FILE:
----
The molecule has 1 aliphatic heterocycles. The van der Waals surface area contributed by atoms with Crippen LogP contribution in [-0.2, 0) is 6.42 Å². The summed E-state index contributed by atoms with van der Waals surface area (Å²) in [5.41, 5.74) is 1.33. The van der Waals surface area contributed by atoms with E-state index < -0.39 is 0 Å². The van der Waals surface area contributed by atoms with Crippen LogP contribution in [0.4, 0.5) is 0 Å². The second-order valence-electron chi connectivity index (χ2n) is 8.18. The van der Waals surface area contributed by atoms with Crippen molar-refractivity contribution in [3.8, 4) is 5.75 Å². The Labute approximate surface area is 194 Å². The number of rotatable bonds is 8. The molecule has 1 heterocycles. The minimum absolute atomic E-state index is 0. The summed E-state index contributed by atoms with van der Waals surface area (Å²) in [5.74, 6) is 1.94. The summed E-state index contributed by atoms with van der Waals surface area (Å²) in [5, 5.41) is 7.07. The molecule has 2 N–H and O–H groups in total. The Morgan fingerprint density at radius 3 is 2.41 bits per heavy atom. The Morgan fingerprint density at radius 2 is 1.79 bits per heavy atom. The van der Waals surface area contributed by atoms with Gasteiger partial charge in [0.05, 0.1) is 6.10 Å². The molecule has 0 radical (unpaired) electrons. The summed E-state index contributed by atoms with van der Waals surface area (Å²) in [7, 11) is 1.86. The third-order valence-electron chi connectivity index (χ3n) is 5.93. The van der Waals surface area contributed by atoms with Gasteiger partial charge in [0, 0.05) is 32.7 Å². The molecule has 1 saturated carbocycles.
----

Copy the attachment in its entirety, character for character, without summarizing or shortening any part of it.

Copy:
The molecule has 1 aliphatic heterocycles. The van der Waals surface area contributed by atoms with Crippen LogP contribution in [-0.2, 0) is 6.42 Å². The summed E-state index contributed by atoms with van der Waals surface area (Å²) in [5.41, 5.74) is 1.33. The van der Waals surface area contributed by atoms with E-state index < -0.39 is 0 Å². The van der Waals surface area contributed by atoms with Crippen LogP contribution in [0.4, 0.5) is 0 Å². The second-order valence-electron chi connectivity index (χ2n) is 8.18. The van der Waals surface area contributed by atoms with Crippen molar-refractivity contribution in [3.8, 4) is 5.75 Å². The Labute approximate surface area is 194 Å². The number of rotatable bonds is 8. The molecule has 1 heterocycles. The minimum absolute atomic E-state index is 0. The summed E-state index contributed by atoms with van der Waals surface area (Å²) in [5.74, 6) is 1.94. The summed E-state index contributed by atoms with van der Waals surface area (Å²) in [5, 5.41) is 7.07. The molecule has 2 N–H and O–H groups in total. The Morgan fingerprint density at radius 3 is 2.41 bits per heavy atom. The Morgan fingerprint density at radius 2 is 1.79 bits per heavy atom. The van der Waals surface area contributed by atoms with Gasteiger partial charge in [0.05, 0.1) is 6.10 Å². The molecule has 0 radical (unpaired) electrons. The summed E-state index contributed by atoms with van der Waals surface area (Å²) in [7, 11) is 1.86. The third-order valence-electron chi connectivity index (χ3n) is 5.93. The van der Waals surface area contributed by atoms with Gasteiger partial charge in [0, 0.05) is 32.7 Å². The molecule has 1 saturated carbocycles.